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Third Atticus compilation worth a look

Mike Tennant | Thursday, March 3, 2005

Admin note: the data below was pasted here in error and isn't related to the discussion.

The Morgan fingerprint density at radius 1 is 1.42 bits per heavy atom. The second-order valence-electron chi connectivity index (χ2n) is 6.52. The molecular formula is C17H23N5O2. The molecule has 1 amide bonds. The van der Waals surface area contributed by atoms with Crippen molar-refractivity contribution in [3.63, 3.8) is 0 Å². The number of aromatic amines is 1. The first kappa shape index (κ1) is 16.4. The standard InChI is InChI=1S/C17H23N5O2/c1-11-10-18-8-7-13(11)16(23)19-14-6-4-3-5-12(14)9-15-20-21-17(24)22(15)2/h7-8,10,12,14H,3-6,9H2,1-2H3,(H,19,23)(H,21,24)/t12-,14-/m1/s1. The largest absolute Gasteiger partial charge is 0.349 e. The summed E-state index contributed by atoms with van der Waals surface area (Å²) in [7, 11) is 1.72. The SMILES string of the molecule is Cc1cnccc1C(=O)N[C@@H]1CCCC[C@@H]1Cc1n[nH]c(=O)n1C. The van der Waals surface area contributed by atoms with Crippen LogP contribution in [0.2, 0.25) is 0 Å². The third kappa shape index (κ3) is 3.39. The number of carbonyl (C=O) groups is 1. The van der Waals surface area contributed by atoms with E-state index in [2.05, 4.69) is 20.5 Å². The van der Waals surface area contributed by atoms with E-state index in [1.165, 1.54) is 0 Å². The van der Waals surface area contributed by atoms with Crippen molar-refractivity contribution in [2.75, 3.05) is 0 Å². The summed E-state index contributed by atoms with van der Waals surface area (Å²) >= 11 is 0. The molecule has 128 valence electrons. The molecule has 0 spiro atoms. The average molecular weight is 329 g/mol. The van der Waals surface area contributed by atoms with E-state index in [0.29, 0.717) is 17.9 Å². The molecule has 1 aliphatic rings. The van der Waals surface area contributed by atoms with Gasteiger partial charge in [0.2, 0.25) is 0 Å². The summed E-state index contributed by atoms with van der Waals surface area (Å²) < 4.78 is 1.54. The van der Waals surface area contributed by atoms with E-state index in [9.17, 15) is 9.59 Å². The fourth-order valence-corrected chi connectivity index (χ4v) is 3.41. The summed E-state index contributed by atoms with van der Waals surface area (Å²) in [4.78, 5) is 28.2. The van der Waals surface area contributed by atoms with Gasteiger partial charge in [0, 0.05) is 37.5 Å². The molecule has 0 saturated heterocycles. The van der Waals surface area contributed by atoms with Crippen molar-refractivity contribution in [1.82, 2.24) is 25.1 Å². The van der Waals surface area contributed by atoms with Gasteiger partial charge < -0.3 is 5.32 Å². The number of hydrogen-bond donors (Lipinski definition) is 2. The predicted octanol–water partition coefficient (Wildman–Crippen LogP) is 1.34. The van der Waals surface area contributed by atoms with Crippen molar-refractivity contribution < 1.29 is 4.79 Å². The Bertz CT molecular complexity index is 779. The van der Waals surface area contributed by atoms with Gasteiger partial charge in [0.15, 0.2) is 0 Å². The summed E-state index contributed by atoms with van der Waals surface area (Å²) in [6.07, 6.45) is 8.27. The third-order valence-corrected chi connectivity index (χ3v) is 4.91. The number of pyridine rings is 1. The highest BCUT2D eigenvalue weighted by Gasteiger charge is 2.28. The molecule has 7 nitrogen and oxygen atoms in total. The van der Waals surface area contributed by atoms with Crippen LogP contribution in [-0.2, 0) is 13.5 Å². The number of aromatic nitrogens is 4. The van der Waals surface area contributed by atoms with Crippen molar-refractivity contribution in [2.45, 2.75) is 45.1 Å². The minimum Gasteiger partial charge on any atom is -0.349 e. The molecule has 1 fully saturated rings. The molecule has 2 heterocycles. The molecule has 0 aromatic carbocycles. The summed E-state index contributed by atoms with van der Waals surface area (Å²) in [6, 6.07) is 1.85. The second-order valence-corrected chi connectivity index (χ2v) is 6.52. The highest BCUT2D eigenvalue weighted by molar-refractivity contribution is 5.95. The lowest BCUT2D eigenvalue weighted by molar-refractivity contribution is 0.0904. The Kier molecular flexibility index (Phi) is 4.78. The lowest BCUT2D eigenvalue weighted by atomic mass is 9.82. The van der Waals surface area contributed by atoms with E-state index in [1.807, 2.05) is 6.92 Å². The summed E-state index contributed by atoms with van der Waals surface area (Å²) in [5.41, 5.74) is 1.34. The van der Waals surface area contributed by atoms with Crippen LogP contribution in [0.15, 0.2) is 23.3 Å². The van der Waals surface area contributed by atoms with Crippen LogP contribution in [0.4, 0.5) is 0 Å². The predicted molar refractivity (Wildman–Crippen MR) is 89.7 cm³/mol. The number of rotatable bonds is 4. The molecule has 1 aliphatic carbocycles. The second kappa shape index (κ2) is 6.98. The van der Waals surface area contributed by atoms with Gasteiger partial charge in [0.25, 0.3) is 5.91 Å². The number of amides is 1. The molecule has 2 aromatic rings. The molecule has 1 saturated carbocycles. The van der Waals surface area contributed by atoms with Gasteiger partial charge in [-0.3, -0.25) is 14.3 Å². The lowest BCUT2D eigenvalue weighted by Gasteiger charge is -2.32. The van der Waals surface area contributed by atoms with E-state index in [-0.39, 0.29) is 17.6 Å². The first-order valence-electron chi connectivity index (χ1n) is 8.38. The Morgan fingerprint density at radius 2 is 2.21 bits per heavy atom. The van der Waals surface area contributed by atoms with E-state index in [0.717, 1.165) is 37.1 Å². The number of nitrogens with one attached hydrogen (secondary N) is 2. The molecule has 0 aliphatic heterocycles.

Atticus is back again with its third installment of the “Dragging the Lake” compilation. The album contains some newer and somewhat harder to find tracks from well-established and popular bands, such as Blink 182 and Taking Back Sunday. And just like its predecessors, Atticus submits a number of unfamiliar sounds for the listener’s approval. While the previous Atticus discs are easier to classify under the punk or emo categories, the third chapter contains much more of a mishmash of genres and styles. While this is great for the musically-cultured listener, it is a tough listen for single-genre-minded folk. On the whole, the tracks from the more popular acts are good – but not great. Many Taking Back Sunday and MxPx fans might find their bands’ cuts slightly disappointing. While Taking Back’s “Number Five with a Bullet” gets extra credit for its “High Fidelity” reference, the track is not up to the band’s usual standards. The song is a good emotionally driven rock song, no doubt, but it is not up to the group’s standards set by its breakout album “Tell All Your Friends.” The Motion City Soundtrack cut “1000 Paper Cranes” also falls along the same lines. While not as well known as Taking Back or Blink, the band does have a loyal following. And the majority of them know it has better songs. Again, the song is not bad by any means. It offers a jumpy style of post-punk complete with a well-incorporated moog. The drums rock the listener along, and by the end you very well could be jumping up and down. But they have even better songs that are not on display here.However, Blink’s cut “Not Now” proves the exception to the rule, as the veteran punk trio puts forth a quality tune. Musically, the song demonstrates the maturation of the band’s style. This is also demonstrated in the lyrics, as Mark Hoppus and Tom Delonge sing as though they are laying on their deathbeds coming to grips with the ever-approaching end. While the majority of the lesser-known acts on the album tend to blend together in a big mesh cloak of Taking Back Sunday / Thursday / Further Seems Forever-type music, there are a few diamonds in the rough that stand out.Lucero takes a big swing at originality, as it is essentially a punk-country band that somehow manages to cross Rancid with Johnny Cash. “Bike Riders” casually and almost perfectly blends these styles as lead singer Ben Nichols narrates a sad story of a biker romance from bar-room beginnings to sad bedroom endings.Also stepping up to the plate is the band Gratitude whose song, “This is the Part,” could very well be the best of the bunch. This San Francisco group starts the album off on the right foot with a nice big hook and a sound similar to Jimmy Eat World. Do not be surprised if you find yourself nodding your head and singing along before the end of the song.Other bands also try a little originality, but its members end up falling on their faces. VCR’s “Bratcore” is nothing more than a cheap attempt at dance-punk that ends up sounding a lot like a weird European night club where only the extremely weird venture out to the dance floor. Overall, the album has a depressing feel to it. Taking Back Sunday sings about dying miserable and alone, while Blink singers lament on their deathbeds. Death Cab for Cutie then sees nothing hopeful about New Year’s. This is mostly a product of the emotionally-driven style of music that flows through the majority of the bands on display, but it proves to be a downer anyway. While some of the song selections might be subpar, the diamonds in the rough make “Dragging the Lake Vol. 3” worth the listen.